Against the backdrop of majestic, snow-capped mountains in Peru, a farmer named Feliciano says in his native Quechuan language, "I don't want my son to be the same as me." Mi Chacra (meaning, "my land"), a film by Bozeman-based filmmaker Jason Burlage, tells the story of the conflict between farmers who love the land and way of life in the country, but who see a brighter future for their children in the city. The images are incredibly stunning. Additionally, Burlage not only takes the viewer into the world of Feliciano and his inner-conflicts, but also weaves in a history lesson about the Incas, the Spanish conquests and the haciendas, and how all that history led to the way indigenous Peruvians live today.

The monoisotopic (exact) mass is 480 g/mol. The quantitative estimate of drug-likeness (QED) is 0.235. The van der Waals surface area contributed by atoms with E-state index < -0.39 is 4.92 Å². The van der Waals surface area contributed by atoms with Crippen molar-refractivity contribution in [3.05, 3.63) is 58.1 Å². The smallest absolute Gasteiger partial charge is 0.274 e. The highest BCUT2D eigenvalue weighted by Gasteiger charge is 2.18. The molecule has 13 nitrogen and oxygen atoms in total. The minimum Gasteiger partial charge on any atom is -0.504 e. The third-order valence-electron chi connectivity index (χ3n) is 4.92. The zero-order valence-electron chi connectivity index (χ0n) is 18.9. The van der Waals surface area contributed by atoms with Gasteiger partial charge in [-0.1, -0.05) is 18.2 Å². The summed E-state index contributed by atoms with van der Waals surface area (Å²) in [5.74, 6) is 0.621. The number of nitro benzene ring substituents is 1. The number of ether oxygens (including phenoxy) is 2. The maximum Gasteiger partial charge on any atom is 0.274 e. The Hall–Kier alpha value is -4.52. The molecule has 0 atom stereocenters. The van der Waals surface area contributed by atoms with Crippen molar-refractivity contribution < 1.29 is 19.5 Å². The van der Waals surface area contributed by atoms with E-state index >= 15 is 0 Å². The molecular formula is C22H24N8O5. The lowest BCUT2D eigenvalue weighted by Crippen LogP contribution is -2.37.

One of the most interesting parts of the film is that Feliciano also works as a porter on the Incan Trail, so the film delves into the impact tourism has had on the ancient ruin of Machu Picchu and the trail that leads to it. And, something we can relate to in Montana: the crisis of farmers who work hard but don't always see much reward—who often wonder if their children would be better off not following in their footsteps.
Don't miss it: Mi Chacra screens at the Big Sky Documentary Film Festival at 5:30 p.m. tonight, Friday, Feb. 19, at the Wilma Theatre.